Group Wants Justice After Detained Mom Dies At LUTH Because She Couldn’t Offset Her Bills

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A women right group have asked LUTH to pay the family of a
35-year old woman and a mother of four who died in their custody, after she was
treated and was fit to go home but was detained because she couldn’t pay her
almost N1.5m medical bills. Her husband, a printer had earlier looked for
N300,000 which he paid to the management and begged that he will further
balance the rest at a certain period of time, but the hospital allegedly turned
deaf ears to him and detained his wife, until she died on the 43rd
day.

Now this women group wants the hospital to compensate her family and also
wants LUTH to stop detaining women who can’t pay their hospital bills, saying
it is not a crime. Below is how Vanguard fully reports it. Too sad!

When earlier this year a campaign tagged “Not Again” was
launched by notable women human rights group, Women Advocates Research &
Documentation Centre, WARDC, calling for concerted efforts towards ending the
increasing number of Nigerian women who die at childbirth, not many understood
the need for more of such campaigns in Nigeria until a couple of weeks ago when
another needless maternal death dramatically occurred.
That death this time around resulted from the alleged
detention of a mother of four at the Lagos University Teaching Hospital, LUTH,
in Lagos, over her inability to completely settle a bill of N1,382,700. The
victim gave up the ghost 43 days into detention, leaving behind four little
children, the youngest being 4-month-old.
Illness during custody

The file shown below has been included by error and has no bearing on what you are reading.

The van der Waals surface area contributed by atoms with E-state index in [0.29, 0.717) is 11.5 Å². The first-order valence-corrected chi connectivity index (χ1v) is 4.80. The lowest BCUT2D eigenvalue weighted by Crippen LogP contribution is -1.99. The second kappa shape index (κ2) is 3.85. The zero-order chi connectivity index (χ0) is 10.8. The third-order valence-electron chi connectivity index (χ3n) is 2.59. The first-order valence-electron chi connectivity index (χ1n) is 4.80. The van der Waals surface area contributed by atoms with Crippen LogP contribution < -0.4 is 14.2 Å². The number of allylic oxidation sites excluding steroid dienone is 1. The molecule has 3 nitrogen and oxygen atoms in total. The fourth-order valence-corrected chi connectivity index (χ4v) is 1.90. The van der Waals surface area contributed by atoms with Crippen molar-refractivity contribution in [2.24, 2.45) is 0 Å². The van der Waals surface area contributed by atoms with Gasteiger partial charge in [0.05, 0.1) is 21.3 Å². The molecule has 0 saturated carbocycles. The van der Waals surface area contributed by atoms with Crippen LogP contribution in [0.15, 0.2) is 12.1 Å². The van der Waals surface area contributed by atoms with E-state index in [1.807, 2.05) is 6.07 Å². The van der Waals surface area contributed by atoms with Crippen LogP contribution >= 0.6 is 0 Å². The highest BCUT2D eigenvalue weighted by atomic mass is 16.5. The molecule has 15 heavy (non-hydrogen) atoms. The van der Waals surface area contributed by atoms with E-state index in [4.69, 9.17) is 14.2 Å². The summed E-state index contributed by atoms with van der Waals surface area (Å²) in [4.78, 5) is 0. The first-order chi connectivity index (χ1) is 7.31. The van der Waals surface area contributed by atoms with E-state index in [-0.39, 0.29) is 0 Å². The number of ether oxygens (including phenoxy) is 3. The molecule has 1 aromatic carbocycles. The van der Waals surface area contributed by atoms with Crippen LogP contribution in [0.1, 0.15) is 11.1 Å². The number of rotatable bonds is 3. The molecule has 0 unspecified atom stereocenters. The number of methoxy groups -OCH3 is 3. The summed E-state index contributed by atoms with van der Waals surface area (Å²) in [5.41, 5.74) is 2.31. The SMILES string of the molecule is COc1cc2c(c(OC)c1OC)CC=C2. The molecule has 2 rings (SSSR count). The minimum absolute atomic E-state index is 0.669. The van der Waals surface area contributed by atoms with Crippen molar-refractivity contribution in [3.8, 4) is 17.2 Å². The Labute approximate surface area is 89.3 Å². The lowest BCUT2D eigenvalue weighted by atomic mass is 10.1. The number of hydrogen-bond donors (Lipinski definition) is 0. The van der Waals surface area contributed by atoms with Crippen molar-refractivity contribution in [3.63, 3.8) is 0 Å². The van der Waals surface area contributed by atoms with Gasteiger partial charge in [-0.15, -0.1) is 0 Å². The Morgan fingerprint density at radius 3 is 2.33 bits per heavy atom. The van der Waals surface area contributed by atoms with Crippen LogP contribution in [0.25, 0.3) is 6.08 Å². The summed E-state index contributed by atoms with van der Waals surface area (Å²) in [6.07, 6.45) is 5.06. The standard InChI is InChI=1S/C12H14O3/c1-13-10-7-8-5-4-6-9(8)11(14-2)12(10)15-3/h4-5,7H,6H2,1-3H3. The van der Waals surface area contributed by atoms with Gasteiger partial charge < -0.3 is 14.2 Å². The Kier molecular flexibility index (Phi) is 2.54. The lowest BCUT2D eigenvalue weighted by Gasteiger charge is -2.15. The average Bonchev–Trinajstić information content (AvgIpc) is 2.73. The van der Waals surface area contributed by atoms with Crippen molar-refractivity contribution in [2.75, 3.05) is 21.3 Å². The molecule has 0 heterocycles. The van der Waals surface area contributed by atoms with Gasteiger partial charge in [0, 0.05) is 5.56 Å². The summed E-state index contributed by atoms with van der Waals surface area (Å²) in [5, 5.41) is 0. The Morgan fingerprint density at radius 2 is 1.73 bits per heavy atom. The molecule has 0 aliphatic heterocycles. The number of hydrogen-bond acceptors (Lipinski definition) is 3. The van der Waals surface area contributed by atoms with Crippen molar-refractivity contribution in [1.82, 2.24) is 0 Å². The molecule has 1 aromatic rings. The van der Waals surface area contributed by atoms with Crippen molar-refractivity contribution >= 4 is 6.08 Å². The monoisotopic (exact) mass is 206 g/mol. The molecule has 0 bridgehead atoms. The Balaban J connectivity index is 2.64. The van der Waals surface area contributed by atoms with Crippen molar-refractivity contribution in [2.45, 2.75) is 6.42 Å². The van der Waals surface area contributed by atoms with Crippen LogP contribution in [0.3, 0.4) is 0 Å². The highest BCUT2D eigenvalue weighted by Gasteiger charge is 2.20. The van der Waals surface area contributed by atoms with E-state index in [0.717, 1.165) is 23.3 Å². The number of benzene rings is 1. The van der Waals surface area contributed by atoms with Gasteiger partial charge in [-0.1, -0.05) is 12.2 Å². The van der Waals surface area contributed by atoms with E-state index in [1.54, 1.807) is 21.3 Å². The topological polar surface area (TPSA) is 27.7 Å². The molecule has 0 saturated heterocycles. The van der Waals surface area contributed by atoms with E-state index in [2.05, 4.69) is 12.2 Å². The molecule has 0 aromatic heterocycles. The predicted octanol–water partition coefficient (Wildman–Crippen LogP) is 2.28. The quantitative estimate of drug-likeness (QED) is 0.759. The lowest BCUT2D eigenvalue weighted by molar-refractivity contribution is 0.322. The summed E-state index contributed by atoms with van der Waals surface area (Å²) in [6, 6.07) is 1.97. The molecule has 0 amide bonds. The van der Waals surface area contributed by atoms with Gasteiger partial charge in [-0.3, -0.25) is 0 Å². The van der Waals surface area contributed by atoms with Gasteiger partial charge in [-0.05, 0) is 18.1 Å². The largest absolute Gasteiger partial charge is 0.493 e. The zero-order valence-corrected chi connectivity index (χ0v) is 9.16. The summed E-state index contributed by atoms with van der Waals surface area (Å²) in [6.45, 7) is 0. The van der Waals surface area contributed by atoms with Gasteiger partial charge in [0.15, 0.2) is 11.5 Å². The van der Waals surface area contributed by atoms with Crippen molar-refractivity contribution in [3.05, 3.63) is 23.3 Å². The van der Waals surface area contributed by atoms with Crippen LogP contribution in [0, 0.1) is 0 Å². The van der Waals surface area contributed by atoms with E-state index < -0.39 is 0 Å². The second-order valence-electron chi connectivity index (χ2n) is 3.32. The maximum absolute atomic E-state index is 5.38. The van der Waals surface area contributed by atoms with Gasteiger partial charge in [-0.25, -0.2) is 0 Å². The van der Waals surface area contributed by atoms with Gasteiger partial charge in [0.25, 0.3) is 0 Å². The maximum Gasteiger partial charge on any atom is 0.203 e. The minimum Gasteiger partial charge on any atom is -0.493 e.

The deceased, 35-year-old Mrs.Folake Oduyoye who was a
fashion designer residing at Ijesa-tedo in Lagos, was said to have been
admitted at LUTH on 7th September, 2014, following complications arising from
her delivery at a private hospital on 30th August, 2014. She was discharged by
the hospital on 31st October 2014, but allegedly prevented from going home for
failure to settle her hospital bill.
Her husband, Mr Adeyemi Oduyoye, a printer, had paid
N300,000 leaving a balance of 1,082,700. Adeyemi was said to have written a
letter dated 11th November, 2014, to the Chief Medical Director of LUTH,
appealing for a waiver and structured payment to offset the balance monthly.
That letter reportedly yielded no reaction from the management.
The deceased later died in detention on 13th December, 2014,
from a cough-related illness for which she allegedly received no care and
treatment while in LUTH’s custody and was also prevented from seeking treatment
anywhere else.
This case, according to women human rights groups, raises a
number of issues that border on the violation of fundamental human rights of
women and children which are guaranteed in international and regional
instruments which Nigeria is party to, as well as in national frameworks.
Call for independent post-mortem, compensation
In a petition to the management of LUTH, the two groups